They opted for a blended approach that allowed students to engage with icebreakers, form working groups, and select research topics in Term 1, well in advance of the virtual exchange itself in March. This gave the students plenty of time to do background reading and preparation for the ‘trip’ while also giving staff a chance to monitor progress and make pedagogical adjustments where necessary. For example, an early glitch with Microsoft Teams was addressed by switching to Google Meet, which worked better for the Colombian students who predominantly engaged via mobile phone rather than laptops. There was also a quiz night where Kahoot was used to ask questions about food, music, and other aspects of the cultures represented amongst the cohort. To be fair to students with different native languages, some questions were asked in Spanish and others were asked in English, with translations quickly provided before the countdown timer ran too low.

The exchange itself was conducted over an intensive four-day period in March, during which the students attended presentations from medical experts in all three countries; contributed to group work meetings culminating in presentations; and were even treated to a Latin dance lesson to take the place of a night out at Carnival – the Latin version of Mardi Gras. All sessions incorporated time to cover the material in both English and Spanish (accompanying slide sets also included both languages), which gave students an opportunity to broaden their vocabulary regardless of their mother tongue.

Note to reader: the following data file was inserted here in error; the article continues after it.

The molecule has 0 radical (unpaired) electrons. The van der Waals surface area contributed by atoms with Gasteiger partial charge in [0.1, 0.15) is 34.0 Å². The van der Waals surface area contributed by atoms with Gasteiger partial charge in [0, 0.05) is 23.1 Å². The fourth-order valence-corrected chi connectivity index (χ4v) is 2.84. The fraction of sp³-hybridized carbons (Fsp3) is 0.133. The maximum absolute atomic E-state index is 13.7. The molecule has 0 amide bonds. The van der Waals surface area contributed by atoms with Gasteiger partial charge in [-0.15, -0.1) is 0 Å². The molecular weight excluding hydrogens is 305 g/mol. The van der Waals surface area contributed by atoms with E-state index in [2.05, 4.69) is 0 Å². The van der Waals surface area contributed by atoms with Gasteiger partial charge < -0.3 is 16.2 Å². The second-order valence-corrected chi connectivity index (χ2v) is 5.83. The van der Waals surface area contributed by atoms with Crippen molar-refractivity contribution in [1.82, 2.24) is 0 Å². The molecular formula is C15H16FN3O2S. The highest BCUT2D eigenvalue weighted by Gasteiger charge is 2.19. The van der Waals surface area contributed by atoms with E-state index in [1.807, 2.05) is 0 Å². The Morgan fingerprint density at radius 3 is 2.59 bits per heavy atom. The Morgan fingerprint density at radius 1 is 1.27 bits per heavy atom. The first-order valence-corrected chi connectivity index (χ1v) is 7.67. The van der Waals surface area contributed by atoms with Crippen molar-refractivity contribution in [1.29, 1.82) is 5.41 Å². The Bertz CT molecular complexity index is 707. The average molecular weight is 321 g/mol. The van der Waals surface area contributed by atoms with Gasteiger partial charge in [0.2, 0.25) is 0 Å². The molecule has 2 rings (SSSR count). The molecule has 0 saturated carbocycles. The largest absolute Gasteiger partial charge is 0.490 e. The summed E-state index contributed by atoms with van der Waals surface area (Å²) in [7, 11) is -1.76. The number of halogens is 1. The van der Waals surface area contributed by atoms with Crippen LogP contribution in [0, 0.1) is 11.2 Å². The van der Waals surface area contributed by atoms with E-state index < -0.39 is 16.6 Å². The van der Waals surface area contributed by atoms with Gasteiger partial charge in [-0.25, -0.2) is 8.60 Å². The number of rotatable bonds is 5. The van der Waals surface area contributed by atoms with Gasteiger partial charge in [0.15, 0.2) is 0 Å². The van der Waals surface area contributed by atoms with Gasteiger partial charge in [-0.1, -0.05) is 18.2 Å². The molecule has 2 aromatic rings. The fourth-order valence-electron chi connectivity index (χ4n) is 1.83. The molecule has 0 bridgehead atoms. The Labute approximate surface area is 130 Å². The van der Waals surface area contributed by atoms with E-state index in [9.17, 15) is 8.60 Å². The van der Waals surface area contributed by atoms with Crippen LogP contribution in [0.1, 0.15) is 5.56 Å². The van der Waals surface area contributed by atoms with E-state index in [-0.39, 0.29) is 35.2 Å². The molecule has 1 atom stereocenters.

Feedback from students

Although the virtual trip required significant preparation, concentration, and stamina (especially for CMH Digital Learning Developer Patrick Coniam, who provided extensive technical support, and the bilingual students and staff who contributed their expertise as translators on top of their primary role as learners or teachers), engagement was high and feedback was overwhelmingly positive. The online format allowed students to ask questions both out loud and using the chat feature, which fostered interesting and meaningful conversations. Students reported that they felt the course contributed to their professional development and overall learning – including to their expertise in clinical skills, despite the fact that they never even set foot in a physical clinic.

Staff are already thinking about what they learned this year and how it can be applied to future cohorts. For example, they will be exploring the inclusion of additional cultural competency support (such as Spanish language training to introduce field medicine terms); deciding whether to use the virtual exchange as a replacement for the in-person trip or a standalone option; and seeking to embed virtual pedagogy in additional modules.

Virtual trips such as this are just some of teaching innovations introduced since the start of the pandemic, and their success opens up a range of possibilities for delivering education that is cutting-edge, inclusive, and adaptable.


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Dr Caitlin KightEmma Mcfadyen